It seems pretty obvious that those belonging to the millennial generation are part of the most colorblind generation America has ever birthed. Slavery and segregation in the U.S. ended well before they were born. People are pouring into the country from all over the globe. And the U.S. Census Bureau has long predicted the U.S. will become a majority-minority nation by 2043. Race is simply a nonissue for millennials.
Isn't it? Yes, millennials say they support interracial marriage in larger numbers than previous generations. And they're more in favor of immigration, too, than previous generations. More millennials also agree everyone should be treated equally, no matter what their race. But these are self-reported beliefs. When Syracuse University professor Spencer Piston examined the 2012 American National Election Studies racial stereotype battery, he found white millennials were as biased as their parents when it came to viewing themselves as more intelligent and hardworking than African-Americans. And although only 13 percent of white millennials responding to a Pew survey said they didn't think whites and African-Americans got along very well, a full 30 percent of nonwhite millennials thought the two groups had issues. So while millennials say they're racially tolerant – and many do believe they are – there's definitely some prejudice hiding beneath the surface [source: McElwee].
They say it's the fault of the older generation. Because parents coddled their baby millennials, showering them with praise for everyday accomplishments and handing out trophies just for showing up, young-adult millennials now are spoiled, constantly fishing for approval and praise. It's true that members of this generation tend to look for a nod that they're doing well, but not necessarily because they're spoiled.
Millennials were raised in an era where kids had a say in what they did both in school and afterward. They were constantly evaluated in school and during sports and other after-school activities, and instructed on how to best improve their skills. They were also encouraged to aim high and take on as much as they could. (For instance, it wasn't enough to just play on a high school team – they had to play on a year-round traveling team as well.) As adults, this can translate to employees seeking feedback and affirmation; research shows 80 percent of millennials want regular feedback from their managers, and 80 percent preferred on-the-spot recognition to formal reviews [source: DeMonte]. Yet their affirmation-seeking isn't necessarily because they're looking for an unwarranted pat on the back – they're just used to immediate feedback. On the positive side, this upbringing also means millennials tend to accept guidance if they're on the wrong track, which is a big plus in any employee [source: Graves].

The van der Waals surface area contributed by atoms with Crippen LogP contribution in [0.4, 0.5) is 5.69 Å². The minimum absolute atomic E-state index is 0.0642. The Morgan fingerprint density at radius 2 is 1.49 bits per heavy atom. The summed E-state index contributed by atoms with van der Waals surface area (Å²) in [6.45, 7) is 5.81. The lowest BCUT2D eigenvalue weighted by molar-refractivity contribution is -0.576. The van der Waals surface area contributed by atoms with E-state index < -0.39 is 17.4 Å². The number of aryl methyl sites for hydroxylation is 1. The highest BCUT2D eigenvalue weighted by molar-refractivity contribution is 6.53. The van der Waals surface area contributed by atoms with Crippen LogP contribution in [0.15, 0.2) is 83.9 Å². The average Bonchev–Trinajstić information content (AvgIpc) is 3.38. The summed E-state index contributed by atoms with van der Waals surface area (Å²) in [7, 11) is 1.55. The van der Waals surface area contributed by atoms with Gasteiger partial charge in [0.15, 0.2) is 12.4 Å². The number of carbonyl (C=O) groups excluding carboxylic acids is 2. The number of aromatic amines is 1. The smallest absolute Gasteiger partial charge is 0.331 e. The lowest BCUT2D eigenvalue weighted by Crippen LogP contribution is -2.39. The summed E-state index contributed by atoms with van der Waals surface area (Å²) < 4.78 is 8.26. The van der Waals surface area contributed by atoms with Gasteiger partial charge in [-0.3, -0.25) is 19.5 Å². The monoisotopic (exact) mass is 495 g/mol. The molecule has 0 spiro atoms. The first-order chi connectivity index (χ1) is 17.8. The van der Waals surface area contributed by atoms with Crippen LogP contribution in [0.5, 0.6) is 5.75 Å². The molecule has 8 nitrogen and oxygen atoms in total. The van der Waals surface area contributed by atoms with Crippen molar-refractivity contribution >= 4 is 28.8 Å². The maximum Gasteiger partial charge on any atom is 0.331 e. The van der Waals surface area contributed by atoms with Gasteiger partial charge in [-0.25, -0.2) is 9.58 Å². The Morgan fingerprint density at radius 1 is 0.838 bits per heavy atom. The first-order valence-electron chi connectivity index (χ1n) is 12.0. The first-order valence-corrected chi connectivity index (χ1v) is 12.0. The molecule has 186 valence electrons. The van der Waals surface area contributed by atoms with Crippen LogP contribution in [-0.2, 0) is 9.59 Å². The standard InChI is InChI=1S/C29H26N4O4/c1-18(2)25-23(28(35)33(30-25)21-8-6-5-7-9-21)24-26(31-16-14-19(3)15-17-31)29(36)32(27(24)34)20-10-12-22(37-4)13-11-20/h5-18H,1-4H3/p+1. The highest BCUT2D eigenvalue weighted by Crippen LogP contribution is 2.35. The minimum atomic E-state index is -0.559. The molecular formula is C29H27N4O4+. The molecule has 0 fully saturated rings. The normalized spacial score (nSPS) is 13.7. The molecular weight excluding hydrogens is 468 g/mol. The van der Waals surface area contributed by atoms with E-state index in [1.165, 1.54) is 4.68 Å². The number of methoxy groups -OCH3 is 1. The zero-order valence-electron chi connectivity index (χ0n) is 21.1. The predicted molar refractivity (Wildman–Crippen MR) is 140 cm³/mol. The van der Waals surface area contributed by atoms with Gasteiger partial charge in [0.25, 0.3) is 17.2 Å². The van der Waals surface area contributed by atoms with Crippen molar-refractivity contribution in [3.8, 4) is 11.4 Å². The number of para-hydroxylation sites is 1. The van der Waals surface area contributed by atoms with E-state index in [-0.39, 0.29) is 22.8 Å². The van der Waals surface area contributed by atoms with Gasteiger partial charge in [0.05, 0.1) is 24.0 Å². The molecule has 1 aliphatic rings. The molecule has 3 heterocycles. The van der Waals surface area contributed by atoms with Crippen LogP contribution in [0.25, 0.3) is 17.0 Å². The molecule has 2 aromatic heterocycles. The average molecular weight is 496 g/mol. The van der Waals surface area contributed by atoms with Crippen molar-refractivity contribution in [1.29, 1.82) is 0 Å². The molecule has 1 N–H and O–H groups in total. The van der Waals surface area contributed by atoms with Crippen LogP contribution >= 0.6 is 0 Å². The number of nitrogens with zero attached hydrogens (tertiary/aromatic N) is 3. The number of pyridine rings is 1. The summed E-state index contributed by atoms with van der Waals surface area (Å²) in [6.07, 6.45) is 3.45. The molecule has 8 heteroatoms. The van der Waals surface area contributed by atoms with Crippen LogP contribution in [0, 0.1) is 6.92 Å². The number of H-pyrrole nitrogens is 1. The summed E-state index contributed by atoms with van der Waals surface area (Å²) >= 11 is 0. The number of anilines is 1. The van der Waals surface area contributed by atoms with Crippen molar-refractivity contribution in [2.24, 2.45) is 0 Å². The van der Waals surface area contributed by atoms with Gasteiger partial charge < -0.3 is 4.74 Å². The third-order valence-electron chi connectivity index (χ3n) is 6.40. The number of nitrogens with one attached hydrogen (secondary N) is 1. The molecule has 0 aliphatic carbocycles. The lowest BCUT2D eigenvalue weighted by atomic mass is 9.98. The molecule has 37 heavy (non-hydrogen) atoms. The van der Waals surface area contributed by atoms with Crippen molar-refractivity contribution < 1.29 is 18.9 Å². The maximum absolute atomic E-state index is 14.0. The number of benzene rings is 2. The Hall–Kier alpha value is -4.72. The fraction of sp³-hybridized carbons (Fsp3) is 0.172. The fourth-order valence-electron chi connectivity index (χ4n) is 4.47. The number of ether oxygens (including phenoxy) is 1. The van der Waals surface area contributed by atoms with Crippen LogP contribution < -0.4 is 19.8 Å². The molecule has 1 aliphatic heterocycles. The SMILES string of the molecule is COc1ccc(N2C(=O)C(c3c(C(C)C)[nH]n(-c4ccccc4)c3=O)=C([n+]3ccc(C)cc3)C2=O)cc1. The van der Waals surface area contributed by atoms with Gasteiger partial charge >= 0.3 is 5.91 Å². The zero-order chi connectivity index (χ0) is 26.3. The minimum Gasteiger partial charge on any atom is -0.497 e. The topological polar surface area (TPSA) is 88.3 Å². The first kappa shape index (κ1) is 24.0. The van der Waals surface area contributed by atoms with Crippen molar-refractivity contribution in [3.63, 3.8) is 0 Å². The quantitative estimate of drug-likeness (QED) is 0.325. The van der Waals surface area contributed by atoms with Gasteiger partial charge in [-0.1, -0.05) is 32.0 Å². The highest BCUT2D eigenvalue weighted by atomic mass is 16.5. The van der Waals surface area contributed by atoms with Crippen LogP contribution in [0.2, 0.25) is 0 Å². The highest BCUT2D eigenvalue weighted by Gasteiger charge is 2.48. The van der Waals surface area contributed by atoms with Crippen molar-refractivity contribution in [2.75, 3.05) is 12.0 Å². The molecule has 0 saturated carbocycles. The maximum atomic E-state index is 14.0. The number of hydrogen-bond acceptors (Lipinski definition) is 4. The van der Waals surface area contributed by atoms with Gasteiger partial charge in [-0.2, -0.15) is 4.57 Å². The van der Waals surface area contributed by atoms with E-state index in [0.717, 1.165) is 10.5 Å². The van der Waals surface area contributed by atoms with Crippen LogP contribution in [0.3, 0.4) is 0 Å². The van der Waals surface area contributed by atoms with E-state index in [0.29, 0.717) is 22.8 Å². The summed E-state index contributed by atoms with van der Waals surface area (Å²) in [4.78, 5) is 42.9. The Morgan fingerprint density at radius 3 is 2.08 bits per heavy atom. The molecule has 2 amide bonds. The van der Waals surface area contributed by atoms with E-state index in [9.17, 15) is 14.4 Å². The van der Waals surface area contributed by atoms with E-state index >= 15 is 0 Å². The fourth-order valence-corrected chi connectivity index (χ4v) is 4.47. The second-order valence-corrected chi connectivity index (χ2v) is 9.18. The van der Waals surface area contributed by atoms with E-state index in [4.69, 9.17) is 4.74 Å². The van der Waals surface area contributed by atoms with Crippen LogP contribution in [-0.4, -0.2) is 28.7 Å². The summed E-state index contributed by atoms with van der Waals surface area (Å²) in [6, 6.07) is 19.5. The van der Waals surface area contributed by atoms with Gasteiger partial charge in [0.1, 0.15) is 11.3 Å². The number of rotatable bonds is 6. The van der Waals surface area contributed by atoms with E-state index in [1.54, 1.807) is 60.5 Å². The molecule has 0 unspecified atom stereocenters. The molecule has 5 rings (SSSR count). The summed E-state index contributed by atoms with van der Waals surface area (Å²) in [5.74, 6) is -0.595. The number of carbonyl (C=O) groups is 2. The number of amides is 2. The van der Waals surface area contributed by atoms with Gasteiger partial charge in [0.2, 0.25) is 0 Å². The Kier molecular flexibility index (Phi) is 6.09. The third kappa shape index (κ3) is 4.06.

Ever heard someone say, "We need to hire a young person to handle our social media"? That's a big generalization. It's true that millennials grew up right along with the technology revolution: the Internet, email, instant-messaging, cell phones, texting and social media. And a common complaint from members of older generations is that millennials are glued to their smartphones and tablets. Because of their addiction to their devices, and their penchant for social media (Facebook, Instagram and the like), it must follow that millennials are social media pros and junkies.
Sure, millennials as a whole are savvier than other generational groups at social media. A full 75 percent of them have at least one social-media account, while only half of Gen Xers do. (And baby boomers? Less than one-third!) [source: White House]. Yet, don't assume this makes any individual millennial automatically adept at social media or able to use it for business purposes. Marketing strategy goes beyond the ability to "tweet." Plus millennials aren't necessarily using the social platforms that match a company's needs. Of the top 15 mobile apps used by millennials, Twitter was 14th in popularity [source: Dua]. Finally, one 2013 workplace study showed millennials find today's always-plugged-in work environment stressful – more stressful than reported by Gen Xers and boomers [source: Cornerstone OnDemand].
Remember a few decades back, when everyone was fleeing the city and settling in the suburbs? Then, when millennials came along, they began flocking back to America's newly redeveloped inner cities. Who wants to own a house with all of the work it entails? It's much more fun to rent a hip downtown apartment, with its easy access to funky shops, great restaurants and lots of entertainment venues. Yet dreams of home ownership remain strong for millennials – even more so than for their elders. A 2014 survey by Zillow Real Estate Research found nearly two-thirds of those aged 18 to 34 felt owning a home was critical to living "the good life" compared to 56 percent of people aged 35-49 [sources: Davidson, Terrazas].